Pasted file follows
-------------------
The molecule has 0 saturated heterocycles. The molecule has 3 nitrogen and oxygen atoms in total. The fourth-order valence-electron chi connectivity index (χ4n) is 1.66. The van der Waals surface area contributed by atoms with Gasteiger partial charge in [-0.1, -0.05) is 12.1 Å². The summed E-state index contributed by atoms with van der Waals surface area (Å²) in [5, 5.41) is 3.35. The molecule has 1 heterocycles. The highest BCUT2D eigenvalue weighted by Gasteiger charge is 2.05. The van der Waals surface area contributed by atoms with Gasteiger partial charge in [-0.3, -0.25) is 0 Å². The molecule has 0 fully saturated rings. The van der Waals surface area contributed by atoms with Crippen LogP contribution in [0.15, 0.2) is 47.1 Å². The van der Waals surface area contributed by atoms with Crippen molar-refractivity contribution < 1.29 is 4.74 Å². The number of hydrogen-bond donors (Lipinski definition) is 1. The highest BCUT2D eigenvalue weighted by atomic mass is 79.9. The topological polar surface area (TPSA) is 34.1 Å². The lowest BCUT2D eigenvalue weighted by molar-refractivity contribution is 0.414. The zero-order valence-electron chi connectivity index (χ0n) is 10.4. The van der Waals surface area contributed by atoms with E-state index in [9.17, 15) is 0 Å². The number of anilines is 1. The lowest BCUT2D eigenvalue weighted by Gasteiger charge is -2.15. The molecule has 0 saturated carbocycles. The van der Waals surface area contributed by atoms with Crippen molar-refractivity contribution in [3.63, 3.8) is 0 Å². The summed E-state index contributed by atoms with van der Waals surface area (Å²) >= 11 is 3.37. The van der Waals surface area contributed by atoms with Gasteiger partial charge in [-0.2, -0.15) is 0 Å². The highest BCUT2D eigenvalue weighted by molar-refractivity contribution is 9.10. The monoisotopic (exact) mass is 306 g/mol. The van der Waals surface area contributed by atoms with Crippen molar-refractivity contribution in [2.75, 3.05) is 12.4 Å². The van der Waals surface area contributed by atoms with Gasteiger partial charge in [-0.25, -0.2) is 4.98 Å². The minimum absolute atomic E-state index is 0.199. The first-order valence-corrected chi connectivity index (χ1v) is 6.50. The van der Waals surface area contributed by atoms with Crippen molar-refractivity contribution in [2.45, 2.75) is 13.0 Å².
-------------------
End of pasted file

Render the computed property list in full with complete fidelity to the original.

The molecule has 0 saturated heterocycles. The molecule has 3 nitrogen and oxygen atoms in total. The fourth-order valence-electron chi connectivity index (χ4n) is 1.66. The van der Waals surface area contributed by atoms with Gasteiger partial charge in [-0.1, -0.05) is 12.1 Å². The summed E-state index contributed by atoms with van der Waals surface area (Å²) in [5, 5.41) is 3.35. The molecule has 1 heterocycles. The highest BCUT2D eigenvalue weighted by Gasteiger charge is 2.05. The van der Waals surface area contributed by atoms with Gasteiger partial charge in [-0.3, -0.25) is 0 Å². The molecule has 0 fully saturated rings. The van der Waals surface area contributed by atoms with Crippen LogP contribution in [0.15, 0.2) is 47.1 Å². The van der Waals surface area contributed by atoms with Crippen molar-refractivity contribution < 1.29 is 4.74 Å². The number of hydrogen-bond donors (Lipinski definition) is 1. The highest BCUT2D eigenvalue weighted by atomic mass is 79.9. The topological polar surface area (TPSA) is 34.1 Å². The lowest BCUT2D eigenvalue weighted by molar-refractivity contribution is 0.414. The zero-order valence-electron chi connectivity index (χ0n) is 10.4. The van der Waals surface area contributed by atoms with E-state index in [9.17, 15) is 0 Å². The number of anilines is 1. The lowest BCUT2D eigenvalue weighted by Gasteiger charge is -2.15. The molecule has 0 saturated carbocycles. The van der Waals surface area contributed by atoms with Crippen molar-refractivity contribution in [3.63, 3.8) is 0 Å². The summed E-state index contributed by atoms with van der Waals surface area (Å²) >= 11 is 3.37. The van der Waals surface area contributed by atoms with Gasteiger partial charge in [-0.2, -0.15) is 0 Å². The highest BCUT2D eigenvalue weighted by molar-refractivity contribution is 9.10. The monoisotopic (exact) mass is 306 g/mol. The van der Waals surface area contributed by atoms with Crippen molar-refractivity contribution in [2.75, 3.05) is 12.4 Å². The van der Waals surface area contributed by atoms with Gasteiger partial charge in [-0.25, -0.2) is 4.98 Å². The minimum absolute atomic E-state index is 0.199. The first-order valence-corrected chi connectivity index (χ1v) is 6.50. The van der Waals surface area contributed by atoms with Crippen molar-refractivity contribution in [2.45, 2.75) is 13.0 Å².